Spare a rose

A Shout Out to My Home Team

I am a huge champion for peer support to help us live with type 1 diabetes. My type 1 diabetes friend in Clare and around the country have kept me positive and fighting for almost 10 years now. But, as it's Valentine’s Day and the month of his birthday, this post is a tribute to my home team. My husband has been my very biggest supporter and cheerleader for over 15 years. Intel-Headshot

From that very first day, when he asked me for books on type 1 diabetes so that he could learn something about it, to every day I have to use the code words “low”, “hypo”, “help” or “I’m fine” (biggest codeword ever for I’m not fine). Thankfully, that’s not too often.

He came to my most recent hospital appointment so that he could learn to insert my Continuous Glucose Monitoring sensor for me. 

He shares research articles he finds in The New York Times- he actually brought my attention to the Bionic Pancreas first all of those years ago.

He does 90% of the cooking (yes I know how lucky I am) and is always considerate of my carbohydrate, mmm, sensitivity.


All of my best ideas get bounced off him and therefore improved by his input.

He is constantly reminding me of what I can do.

He volunteers with Diabetes Ireland on their national council, even though he does not have diabetes. He even got to meet President Higgins on his first official act as president, but that’s another story.

He makes me feel like there are two of us working hard to keep me healthy.

He is my Type 3 and my Valentine.

By the way, hun, I have a feeling I’m going to suck again this year for your birthday - sorry! #SpareaRose and post on a blog:-D 


Spare a Rose; Give a child with diabetes a chance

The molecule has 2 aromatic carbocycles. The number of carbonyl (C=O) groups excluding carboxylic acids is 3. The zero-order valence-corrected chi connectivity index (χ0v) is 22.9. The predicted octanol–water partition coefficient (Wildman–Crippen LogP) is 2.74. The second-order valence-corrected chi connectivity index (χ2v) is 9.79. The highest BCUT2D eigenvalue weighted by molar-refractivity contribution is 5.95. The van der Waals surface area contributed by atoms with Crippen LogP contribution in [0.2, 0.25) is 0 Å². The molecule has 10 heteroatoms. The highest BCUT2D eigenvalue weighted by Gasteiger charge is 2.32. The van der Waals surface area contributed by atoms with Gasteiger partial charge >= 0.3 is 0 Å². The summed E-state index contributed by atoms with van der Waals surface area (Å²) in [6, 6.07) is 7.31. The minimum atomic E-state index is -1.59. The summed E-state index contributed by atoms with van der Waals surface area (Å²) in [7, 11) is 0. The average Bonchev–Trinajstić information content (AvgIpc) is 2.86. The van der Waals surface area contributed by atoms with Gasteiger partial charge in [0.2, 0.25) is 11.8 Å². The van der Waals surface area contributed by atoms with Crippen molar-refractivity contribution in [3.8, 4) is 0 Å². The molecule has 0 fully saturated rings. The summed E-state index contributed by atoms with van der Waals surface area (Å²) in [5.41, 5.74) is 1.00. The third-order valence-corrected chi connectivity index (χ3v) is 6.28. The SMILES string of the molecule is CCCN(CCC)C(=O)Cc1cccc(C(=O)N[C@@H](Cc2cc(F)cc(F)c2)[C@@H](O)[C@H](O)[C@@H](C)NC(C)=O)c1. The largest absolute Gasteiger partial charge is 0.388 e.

Imagine living in a country where you could not afford to buy insulin for your child with type 1 diabetes? 

I'm so lucky that I was born and live in Ireland. I can go to a chemist at any time and walk out with a month's supply of insulin, test strips and whatever else I need to live. Without paying a cent!

If I was born elsewhere that would not be the case. I would not be able to afford my insulin and I would not be here today.

Yesterday, I donated money that I had set aside to Spare A Rose and give a child with diabetes a chance at life for a year.

Spare a Rose, Save a Child is the brainchild of the Diabetes Online Community in North America. The idea being to take the typical “dozen roses,” so popular on Valentine’s Day, and just buy 11, save just one rose and donate to spare the life of a child. 

The Spare a Rose, Save a Child campaign is directed at raising awareness and funds for the Life for a Child program, which is an International Diabetes Federation program aiming to take “contributions from donors go to established diabetes centres enabling them to provide the ongoing clinical care and diabetes education these children need to stay alive.” 

The idea was to take the typical “dozen roses,” so popular on Valentine’s Day, and save just one rose to spare the life of a child. “Spare a Rose, Save a Child” is simple: buy one less rose this Valentine’s Day and share the value of that flower with a child with diabetes in the developing world. Your loved one at home still gets flowers and you both show some love to someone across the world who needs it. From Kerri Sparling, Sixuntilme

Please join me! Donate here.

Spare a Rose full